Compaction is one of the key phases of the pavement construction and has been subject of research for a long time. However, very little is known regarding what really happens during compaction and how the pavement structure and the aggregate skeleton of the asphaltic layer are formed. Studies on that matter are of special practical importance since they may contribute to reduce the possibility of over-compaction and aggregate crushing. In this study, a new test method (Flow Test) was developed to simulate the material flow during compaction. Initially, asphalt materials were substituted by model materials to lower the level of complexity for checking the feasibility of the new test method as well as modeling purposes. Geometrically simple materials with densest possible combinations were tested for both dry and coated mixtures. X-ray radiography images were used for evaluating the material flow during compaction for different model mixtures. Results showed the capability of the test method to clearly distinguish mixtures with different properties from one another and also the potential of such a method to be used as an evaluating tool in the field. In addition, a simple discrete element model was applied for better understanding the flow of the model material during compaction as a basis for further improvement when moving from the asphalt model material to real mixtures. Therefore, real mixtures were prepared and tested under the same test configuration as for the model materials. The overall results of the real mixtures were found to support the model material test results.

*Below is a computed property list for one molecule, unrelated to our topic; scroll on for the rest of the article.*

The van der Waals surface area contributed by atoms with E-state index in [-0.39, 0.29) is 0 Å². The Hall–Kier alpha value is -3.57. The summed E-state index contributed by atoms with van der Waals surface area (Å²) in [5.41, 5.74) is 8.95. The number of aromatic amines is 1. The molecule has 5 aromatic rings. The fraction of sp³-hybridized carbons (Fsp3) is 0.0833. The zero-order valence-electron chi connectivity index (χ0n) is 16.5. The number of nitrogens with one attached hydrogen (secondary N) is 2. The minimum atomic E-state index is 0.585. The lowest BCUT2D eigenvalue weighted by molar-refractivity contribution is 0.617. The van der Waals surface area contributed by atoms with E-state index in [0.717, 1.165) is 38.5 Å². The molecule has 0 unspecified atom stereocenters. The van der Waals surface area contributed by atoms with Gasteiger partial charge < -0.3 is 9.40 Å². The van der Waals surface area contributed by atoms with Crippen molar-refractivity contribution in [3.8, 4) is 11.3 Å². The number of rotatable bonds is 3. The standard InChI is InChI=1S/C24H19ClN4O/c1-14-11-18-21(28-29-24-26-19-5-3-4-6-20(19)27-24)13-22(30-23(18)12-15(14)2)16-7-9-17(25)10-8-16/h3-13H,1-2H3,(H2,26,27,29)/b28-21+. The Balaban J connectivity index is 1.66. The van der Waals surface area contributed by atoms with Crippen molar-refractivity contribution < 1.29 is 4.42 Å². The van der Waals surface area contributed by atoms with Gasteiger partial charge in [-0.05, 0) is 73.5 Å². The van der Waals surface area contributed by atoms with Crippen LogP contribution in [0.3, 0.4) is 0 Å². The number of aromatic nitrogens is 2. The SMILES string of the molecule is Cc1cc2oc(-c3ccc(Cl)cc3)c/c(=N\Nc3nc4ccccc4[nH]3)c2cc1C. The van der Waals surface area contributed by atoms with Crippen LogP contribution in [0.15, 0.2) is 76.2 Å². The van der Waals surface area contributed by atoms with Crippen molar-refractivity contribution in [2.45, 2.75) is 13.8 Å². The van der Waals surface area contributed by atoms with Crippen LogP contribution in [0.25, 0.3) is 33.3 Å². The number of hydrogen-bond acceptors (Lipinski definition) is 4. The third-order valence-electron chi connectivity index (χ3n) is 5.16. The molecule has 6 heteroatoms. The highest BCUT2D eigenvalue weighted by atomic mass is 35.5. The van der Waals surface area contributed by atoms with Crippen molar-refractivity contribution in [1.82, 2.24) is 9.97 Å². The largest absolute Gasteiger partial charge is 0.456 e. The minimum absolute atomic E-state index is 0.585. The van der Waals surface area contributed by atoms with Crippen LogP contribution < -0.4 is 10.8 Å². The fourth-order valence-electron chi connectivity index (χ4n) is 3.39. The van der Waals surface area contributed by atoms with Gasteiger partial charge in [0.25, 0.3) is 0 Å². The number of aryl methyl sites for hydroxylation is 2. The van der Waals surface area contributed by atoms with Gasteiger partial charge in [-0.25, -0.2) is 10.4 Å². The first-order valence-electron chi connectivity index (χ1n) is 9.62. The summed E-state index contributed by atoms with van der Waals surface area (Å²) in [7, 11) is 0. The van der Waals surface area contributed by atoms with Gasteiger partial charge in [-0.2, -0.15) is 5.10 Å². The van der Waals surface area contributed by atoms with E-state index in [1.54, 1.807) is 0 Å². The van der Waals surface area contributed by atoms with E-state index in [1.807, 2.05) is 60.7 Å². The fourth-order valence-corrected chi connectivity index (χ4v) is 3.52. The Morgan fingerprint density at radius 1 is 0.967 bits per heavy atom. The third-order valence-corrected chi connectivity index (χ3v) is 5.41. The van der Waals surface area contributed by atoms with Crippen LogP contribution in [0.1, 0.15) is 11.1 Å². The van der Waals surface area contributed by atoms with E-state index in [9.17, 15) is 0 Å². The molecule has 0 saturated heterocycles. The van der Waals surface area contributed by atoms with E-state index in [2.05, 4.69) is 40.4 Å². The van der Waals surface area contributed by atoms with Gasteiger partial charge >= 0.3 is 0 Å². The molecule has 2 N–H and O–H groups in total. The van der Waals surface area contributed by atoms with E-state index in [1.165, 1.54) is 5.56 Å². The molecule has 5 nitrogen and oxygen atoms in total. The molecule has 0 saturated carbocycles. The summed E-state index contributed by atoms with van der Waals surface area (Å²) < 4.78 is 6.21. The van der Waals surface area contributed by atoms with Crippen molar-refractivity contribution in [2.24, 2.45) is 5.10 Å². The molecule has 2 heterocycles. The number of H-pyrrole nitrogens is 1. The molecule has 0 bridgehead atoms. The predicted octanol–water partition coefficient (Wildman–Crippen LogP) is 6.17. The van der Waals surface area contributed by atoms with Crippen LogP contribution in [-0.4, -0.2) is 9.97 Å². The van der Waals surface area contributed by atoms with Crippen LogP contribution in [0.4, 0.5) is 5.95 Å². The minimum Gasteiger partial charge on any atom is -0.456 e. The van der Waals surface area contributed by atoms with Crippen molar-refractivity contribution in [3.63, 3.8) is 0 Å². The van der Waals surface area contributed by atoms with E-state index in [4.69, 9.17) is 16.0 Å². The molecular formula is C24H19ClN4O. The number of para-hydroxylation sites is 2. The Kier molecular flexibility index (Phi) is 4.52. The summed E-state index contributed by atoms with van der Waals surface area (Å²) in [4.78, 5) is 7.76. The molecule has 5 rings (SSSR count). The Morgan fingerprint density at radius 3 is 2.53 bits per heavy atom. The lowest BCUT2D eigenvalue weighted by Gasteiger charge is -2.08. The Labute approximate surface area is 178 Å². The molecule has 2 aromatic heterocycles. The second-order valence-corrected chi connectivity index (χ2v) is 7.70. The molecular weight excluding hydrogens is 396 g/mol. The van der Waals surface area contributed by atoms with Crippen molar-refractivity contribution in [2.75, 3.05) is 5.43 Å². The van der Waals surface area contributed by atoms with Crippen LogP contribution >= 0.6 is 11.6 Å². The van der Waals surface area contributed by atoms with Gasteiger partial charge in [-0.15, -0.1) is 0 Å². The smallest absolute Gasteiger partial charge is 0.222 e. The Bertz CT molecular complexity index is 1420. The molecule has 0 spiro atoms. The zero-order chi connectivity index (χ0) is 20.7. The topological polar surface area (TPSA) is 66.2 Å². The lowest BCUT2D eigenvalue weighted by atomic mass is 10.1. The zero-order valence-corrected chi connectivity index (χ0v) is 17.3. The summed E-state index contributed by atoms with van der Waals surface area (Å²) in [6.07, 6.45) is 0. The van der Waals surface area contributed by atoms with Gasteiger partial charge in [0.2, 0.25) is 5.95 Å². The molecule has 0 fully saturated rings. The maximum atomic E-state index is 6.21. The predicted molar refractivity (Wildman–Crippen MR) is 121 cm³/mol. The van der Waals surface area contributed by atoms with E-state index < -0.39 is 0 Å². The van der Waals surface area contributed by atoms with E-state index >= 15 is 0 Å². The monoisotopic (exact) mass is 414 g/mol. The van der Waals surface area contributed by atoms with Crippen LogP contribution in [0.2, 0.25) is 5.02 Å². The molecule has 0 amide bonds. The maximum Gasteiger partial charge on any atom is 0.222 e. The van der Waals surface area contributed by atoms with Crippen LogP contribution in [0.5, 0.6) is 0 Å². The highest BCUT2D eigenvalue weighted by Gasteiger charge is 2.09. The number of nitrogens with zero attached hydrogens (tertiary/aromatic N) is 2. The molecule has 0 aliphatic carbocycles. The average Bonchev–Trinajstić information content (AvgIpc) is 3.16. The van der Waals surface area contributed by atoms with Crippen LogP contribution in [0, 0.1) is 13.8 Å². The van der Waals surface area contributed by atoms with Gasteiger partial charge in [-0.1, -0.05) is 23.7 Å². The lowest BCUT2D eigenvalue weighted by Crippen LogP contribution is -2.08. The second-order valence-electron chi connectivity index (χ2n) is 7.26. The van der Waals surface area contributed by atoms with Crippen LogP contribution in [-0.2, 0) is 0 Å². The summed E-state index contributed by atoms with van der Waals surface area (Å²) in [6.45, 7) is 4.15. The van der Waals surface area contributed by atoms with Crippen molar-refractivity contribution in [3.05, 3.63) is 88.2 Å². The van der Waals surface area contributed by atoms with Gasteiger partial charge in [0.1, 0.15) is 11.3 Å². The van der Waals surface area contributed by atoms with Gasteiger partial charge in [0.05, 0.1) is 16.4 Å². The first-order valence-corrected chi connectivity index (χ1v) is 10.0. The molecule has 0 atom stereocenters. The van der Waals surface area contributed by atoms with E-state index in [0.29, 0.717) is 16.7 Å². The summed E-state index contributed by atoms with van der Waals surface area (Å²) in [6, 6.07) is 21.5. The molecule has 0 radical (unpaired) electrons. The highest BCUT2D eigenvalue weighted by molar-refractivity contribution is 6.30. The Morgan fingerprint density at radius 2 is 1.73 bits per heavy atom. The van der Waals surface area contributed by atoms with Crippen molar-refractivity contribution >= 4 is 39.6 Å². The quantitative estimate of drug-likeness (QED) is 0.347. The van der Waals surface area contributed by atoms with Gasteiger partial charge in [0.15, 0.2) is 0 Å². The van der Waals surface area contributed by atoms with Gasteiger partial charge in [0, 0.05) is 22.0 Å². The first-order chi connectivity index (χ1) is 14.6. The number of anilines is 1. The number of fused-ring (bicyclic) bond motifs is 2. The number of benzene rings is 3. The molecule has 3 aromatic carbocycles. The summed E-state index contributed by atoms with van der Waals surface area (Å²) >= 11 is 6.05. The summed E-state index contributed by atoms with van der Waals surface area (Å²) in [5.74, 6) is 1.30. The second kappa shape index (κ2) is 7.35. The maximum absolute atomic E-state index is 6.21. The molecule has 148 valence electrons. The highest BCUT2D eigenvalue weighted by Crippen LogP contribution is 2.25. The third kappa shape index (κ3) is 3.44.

• 8.
    Guarin, Alvaro
    et al.
    KTH, School of Architecture and the Built Environment (ABE), Transport Science.
    Khan, Abdullah
    KTH, School of Architecture and the Built Environment (ABE), Transport Science.
    Butt, Ali Azhar
    KTH, School of Architecture and the Built Environment (ABE), Transport Science.
    Birgisson, Björn
    KTH, School of Architecture and the Built Environment (ABE), Transport Science. Aston University School of Engineering and Applied Science, Aston Triangle, Birmingham, United Kingdom.
    Kringos, Nicole
    KTH, School of Architecture and the Built Environment (ABE), Transport Science.
    An extensive laboratory investigation of the use of bio-oil modified bitumen in road construction2016In: Construction and Building Materials, ISSN 0950-0618, E-ISSN 1879-0526, Vol. 106, p. 133-139Article in journal (Refereed)
    Abstract [en]